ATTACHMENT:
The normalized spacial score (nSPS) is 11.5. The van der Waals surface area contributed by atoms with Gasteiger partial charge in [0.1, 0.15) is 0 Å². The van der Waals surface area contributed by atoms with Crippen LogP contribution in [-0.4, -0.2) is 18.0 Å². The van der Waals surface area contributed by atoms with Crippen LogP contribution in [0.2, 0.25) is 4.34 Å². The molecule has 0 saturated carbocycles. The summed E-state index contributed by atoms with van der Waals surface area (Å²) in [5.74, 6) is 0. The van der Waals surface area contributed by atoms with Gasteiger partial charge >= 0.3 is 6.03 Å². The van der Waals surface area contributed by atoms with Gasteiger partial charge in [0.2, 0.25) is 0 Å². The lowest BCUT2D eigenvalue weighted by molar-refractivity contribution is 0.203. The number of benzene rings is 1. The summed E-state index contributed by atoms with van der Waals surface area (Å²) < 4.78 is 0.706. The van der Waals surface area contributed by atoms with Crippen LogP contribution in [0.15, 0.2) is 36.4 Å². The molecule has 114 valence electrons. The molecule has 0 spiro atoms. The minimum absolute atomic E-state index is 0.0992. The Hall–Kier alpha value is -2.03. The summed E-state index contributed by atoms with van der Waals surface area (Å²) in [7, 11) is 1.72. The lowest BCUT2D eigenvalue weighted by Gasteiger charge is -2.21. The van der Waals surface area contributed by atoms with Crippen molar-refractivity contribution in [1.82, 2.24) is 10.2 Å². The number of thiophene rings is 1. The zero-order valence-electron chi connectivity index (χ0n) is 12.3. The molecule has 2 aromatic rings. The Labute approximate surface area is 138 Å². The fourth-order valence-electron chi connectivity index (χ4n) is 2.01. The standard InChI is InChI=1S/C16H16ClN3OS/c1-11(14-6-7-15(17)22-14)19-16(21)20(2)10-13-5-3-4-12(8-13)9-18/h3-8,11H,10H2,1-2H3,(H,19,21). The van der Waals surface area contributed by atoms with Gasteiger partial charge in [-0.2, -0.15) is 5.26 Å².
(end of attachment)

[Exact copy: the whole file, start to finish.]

The normalized spacial score (nSPS) is 11.5. The van der Waals surface area contributed by atoms with Gasteiger partial charge in [0.1, 0.15) is 0 Å². The van der Waals surface area contributed by atoms with Crippen LogP contribution in [-0.4, -0.2) is 18.0 Å². The van der Waals surface area contributed by atoms with Crippen LogP contribution in [0.2, 0.25) is 4.34 Å². The molecule has 0 saturated carbocycles. The summed E-state index contributed by atoms with van der Waals surface area (Å²) in [5.74, 6) is 0. The van der Waals surface area contributed by atoms with Gasteiger partial charge >= 0.3 is 6.03 Å². The van der Waals surface area contributed by atoms with Gasteiger partial charge in [0.2, 0.25) is 0 Å². The lowest BCUT2D eigenvalue weighted by molar-refractivity contribution is 0.203. The number of benzene rings is 1. The summed E-state index contributed by atoms with van der Waals surface area (Å²) < 4.78 is 0.706. The van der Waals surface area contributed by atoms with Crippen LogP contribution in [0.15, 0.2) is 36.4 Å². The molecule has 114 valence electrons. The molecule has 0 spiro atoms. The minimum absolute atomic E-state index is 0.0992. The Hall–Kier alpha value is -2.03. The summed E-state index contributed by atoms with van der Waals surface area (Å²) in [7, 11) is 1.72. The lowest BCUT2D eigenvalue weighted by Gasteiger charge is -2.21. The van der Waals surface area contributed by atoms with Crippen molar-refractivity contribution in [1.82, 2.24) is 10.2 Å². The number of thiophene rings is 1. The zero-order valence-electron chi connectivity index (χ0n) is 12.3. The molecule has 2 aromatic rings. The Labute approximate surface area is 138 Å². The fourth-order valence-electron chi connectivity index (χ4n) is 2.01. The standard InChI is InChI=1S/C16H16ClN3OS/c1-11(14-6-7-15(17)22-14)19-16(21)20(2)10-13-5-3-4-12(8-13)9-18/h3-8,11H,10H2,1-2H3,(H,19,21). The van der Waals surface area contributed by atoms with Gasteiger partial charge in [-0.2, -0.15) is 5.26 Å².